Wednesday 30 October 2019

#bookreview: Deeplight | Frances Hardinge

DeeplightDeeplight by Frances Hardinge
My rating: 5 of 5 stars


...which is a strange way to start a review, but it's truth. Deeplight is one of those books that demands you devour it in one, or at the most two, sitting and I feel that I have done it a disservice by reading it so slowly. lol.

In premise, at least, Deeplight pings a little bit of Pratchett's Nation--the gods are dead, what do humans do now? Well, the humans in Hardinge's island chain of Myriad are making profits out of it by diving into the seas and collecting godware for sale. What Hark does best is tell stories, a skill that often helps get him out of trouble--and scam continental tourists for easy money. When a job goes wrong, Hark's life changes in many ways, and not always for the better.

Deeplight feels in many ways like an exploration of the various friendships that a troubled young person may have in their life and how it impacts them. There's Quest, the ex-priest, who trades stories for stories in a bid to understand Hark and offer advice. There's Kly, the Sanctuary supervisor, who has a soft spot for Hark and offers him leeway and understanding even when he messes up. There's also Dr Vyne, the one who bought his indenture, who offers him a second chance and a brand of tough love that keeps Hark on the safe and narrow--for now.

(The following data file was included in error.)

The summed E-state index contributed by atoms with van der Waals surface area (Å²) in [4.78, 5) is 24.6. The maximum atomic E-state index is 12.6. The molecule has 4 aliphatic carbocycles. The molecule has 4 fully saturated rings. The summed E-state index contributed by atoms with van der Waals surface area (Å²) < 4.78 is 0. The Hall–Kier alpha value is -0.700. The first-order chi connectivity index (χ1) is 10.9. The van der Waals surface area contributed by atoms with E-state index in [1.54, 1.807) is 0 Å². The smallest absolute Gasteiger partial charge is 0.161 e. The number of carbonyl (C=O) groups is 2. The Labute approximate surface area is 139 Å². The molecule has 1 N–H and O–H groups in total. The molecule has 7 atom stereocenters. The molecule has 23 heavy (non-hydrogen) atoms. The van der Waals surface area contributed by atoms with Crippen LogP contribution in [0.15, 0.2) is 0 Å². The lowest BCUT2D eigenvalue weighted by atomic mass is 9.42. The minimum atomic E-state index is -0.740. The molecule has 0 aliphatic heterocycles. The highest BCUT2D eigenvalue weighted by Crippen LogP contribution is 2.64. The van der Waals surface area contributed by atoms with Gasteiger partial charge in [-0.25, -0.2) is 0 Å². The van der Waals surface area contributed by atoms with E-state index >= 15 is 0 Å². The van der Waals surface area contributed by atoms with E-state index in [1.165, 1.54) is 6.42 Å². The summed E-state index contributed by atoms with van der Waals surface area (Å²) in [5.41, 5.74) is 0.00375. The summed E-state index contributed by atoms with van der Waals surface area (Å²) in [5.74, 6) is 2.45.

And then there's Jelt. The childhood friend and protector who has saved him many times--from the exact same trouble he caused. Hark's friendship with Jelt is a clear case of abuse and gaslighting. It sat uncomfortably with me in the beginning, seeing the way Hark question his own decisions and push aside his worries just because he feels like he owes Jelt something, that Jelt--being bigger, stronger, better--may be right about his cowardice and disloyalty. I wanted him to break away from Jelt, to stay clear of that obviously toxic relationship, but in a novel, things have to happen so again and again, Hark gets sucked into Jelt's downward spiral, drowning in deeper and deeper waters even as he tries to stay clear of the heavy hand of the law.

But Hark has resilience and Hark also has good, wise friends in Quest and Kly and Selphin who together try to save the world from ending.

Note: I received a complimentary copy of this book from Pan Macmillan via Netgalley. Opinions expressed in this review are completely my own.

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